Original video at: https://www.youtube.com/watch?v=_nO77xWeO4o
TRANSCRIPT (EDITED FOR CLARITY)
Hello everybody. I’m Paul Ducklin from Naked Security at Sophos. Welcome to our YouTube channel.
This is a series of videos entitled “What to do when,” and the idea is that if you’re going to get caught up in a cybersecurity disaster, the time to have prepared for it is before rather than after.
Actually, what we really hope is that by preparing in advance, it won’t be “What to do when.” but “What to do so that there ISN’T a when.”
Today’s topic is: “What to do when you come across a romance scammer?”
What is a romance scam
So let’s start: what is a romance scam?
Very simply put, it’s when you meet someone, for example on a dating site; you decide you quite like them; they seem to fit in with your lifestyle; and they’ve got some common interests with you.
You go off the dating platform; you chat to them as you would to build up any relationship; you decide you quite like them…
…but it’s all a pack of lies, and the crook is trying to draw you in so that they can get something out of you in the future.
How do they play out?
So, how do these things typically play out?
The idea is that the crook will look around on the dating site, probably visit your Facebook profile, look at what you’re saying on Twitter, find out what your birthday photo shows – it give them a good idea of what interests you have.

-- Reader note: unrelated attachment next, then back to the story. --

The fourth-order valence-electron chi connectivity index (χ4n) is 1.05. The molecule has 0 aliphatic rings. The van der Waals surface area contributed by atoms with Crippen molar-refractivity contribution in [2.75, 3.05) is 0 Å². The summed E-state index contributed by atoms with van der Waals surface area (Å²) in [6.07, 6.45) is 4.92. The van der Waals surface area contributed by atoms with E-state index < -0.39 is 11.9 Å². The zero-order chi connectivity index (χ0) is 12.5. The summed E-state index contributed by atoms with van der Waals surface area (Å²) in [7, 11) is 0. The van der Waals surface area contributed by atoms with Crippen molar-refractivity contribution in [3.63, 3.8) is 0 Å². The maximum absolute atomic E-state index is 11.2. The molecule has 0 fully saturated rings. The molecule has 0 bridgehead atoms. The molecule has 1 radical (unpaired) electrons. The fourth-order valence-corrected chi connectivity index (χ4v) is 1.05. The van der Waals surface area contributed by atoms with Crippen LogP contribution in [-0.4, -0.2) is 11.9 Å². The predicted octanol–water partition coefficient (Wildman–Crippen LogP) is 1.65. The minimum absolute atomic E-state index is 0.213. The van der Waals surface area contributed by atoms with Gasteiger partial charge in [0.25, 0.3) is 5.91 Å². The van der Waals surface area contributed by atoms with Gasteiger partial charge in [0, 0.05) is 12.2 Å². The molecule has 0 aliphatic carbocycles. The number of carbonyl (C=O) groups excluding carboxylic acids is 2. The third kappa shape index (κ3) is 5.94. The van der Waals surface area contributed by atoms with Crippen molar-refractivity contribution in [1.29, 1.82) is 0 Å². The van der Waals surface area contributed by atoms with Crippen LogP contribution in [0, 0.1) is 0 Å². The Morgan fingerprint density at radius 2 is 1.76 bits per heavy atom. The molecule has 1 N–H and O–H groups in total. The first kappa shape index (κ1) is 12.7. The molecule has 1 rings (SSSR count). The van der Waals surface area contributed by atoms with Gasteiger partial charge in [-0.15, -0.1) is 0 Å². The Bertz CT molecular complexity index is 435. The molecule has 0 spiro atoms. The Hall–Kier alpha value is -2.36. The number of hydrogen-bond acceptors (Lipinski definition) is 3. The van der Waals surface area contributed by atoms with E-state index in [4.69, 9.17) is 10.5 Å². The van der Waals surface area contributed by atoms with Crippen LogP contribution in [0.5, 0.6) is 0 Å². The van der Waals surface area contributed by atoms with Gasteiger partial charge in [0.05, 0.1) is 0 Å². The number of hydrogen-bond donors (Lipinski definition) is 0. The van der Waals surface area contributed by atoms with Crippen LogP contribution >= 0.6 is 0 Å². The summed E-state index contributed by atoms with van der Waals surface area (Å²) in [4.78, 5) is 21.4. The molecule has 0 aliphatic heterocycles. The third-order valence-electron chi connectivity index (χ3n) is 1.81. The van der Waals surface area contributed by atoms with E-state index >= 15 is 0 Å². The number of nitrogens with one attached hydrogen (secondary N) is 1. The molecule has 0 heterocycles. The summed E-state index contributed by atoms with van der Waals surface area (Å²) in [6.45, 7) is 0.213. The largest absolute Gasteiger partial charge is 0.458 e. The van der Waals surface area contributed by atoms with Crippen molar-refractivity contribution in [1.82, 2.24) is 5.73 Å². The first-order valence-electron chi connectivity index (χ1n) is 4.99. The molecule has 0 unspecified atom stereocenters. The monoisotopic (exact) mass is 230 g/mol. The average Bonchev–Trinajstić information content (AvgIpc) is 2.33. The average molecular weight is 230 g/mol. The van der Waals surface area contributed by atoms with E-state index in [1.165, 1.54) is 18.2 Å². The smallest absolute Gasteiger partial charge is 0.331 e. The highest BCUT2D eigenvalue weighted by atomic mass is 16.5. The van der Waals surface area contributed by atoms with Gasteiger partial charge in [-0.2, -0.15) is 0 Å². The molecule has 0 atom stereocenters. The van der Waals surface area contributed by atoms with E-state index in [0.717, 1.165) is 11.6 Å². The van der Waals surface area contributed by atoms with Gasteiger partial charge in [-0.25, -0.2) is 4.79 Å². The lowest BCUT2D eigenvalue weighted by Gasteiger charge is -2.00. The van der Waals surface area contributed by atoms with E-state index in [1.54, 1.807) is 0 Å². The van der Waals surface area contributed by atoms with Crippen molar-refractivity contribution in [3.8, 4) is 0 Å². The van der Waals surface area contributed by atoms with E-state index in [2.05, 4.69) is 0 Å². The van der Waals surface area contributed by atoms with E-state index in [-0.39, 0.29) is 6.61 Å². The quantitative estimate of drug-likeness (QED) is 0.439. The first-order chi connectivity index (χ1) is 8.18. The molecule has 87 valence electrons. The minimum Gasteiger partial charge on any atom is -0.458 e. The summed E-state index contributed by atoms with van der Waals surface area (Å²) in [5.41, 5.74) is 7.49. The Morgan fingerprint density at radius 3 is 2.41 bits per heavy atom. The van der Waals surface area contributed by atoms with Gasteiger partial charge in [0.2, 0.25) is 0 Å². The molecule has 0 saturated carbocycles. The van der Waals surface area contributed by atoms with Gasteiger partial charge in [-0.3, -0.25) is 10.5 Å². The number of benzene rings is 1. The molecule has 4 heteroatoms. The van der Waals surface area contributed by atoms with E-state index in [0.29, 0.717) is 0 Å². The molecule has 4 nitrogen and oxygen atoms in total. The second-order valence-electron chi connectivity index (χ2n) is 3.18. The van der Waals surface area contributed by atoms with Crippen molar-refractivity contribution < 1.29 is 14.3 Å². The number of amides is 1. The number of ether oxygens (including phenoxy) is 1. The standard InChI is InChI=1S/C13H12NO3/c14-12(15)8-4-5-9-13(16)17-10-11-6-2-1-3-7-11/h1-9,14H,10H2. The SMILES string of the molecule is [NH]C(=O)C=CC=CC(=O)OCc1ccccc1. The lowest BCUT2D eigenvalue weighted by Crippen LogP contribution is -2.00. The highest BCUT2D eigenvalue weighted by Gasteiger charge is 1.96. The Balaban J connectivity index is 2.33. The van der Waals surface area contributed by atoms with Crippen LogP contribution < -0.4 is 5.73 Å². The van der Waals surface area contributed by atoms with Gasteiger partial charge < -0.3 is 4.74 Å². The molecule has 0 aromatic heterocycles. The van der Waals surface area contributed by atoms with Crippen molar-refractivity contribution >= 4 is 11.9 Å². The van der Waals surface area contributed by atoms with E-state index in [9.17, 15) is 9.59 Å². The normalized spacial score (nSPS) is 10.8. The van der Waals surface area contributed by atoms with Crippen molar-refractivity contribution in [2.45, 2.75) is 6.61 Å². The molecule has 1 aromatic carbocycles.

They’ll become the person that you want them to be.
At some point in the future, when you want to meet up with the person for the first time – because typically this will be a long-distance relationship – then instead of (just like you would in real life) agreeing to meet them at a neutral location and maybe have a date and going halvies [paying 50:50] on it, what will happen is…
…suddenly the other person wants to meet you, but all the money needs to come from your side, and there will typically be a long and complicated story that will allow them to make money not just the days or weeks but sometimes even for months or years.
What do the crooks want?
In terms of “What do they want?”, almost always what they’re after is money.
Typically they’ll start small and because they’re in this for the long game they will keep feeding you stories about why they need a little bit more for this, that and the other.
Remember, these guys are professionals.
They work in teams, so the guy you’re chatting to that you’ve fallen in love with who needed $800 for a visa… and then he needed another $125 dollars for the attorneys fees to get the visa sorted… and then he needed money for the airline ticket…
Well, guess what? Then you get a phone call from a “hospital” – one of the other guys in the gang saying, “Oh, it’s terrible news, we’ve we’ve had this chap admitted and he’s in hospital and he doesn’t have any money.”
Suddenly you’re on the hook for all of this stuff, and all the time the crook is continuing to play for what you want him or her to be in a way that you think there’s still a relationship going on here.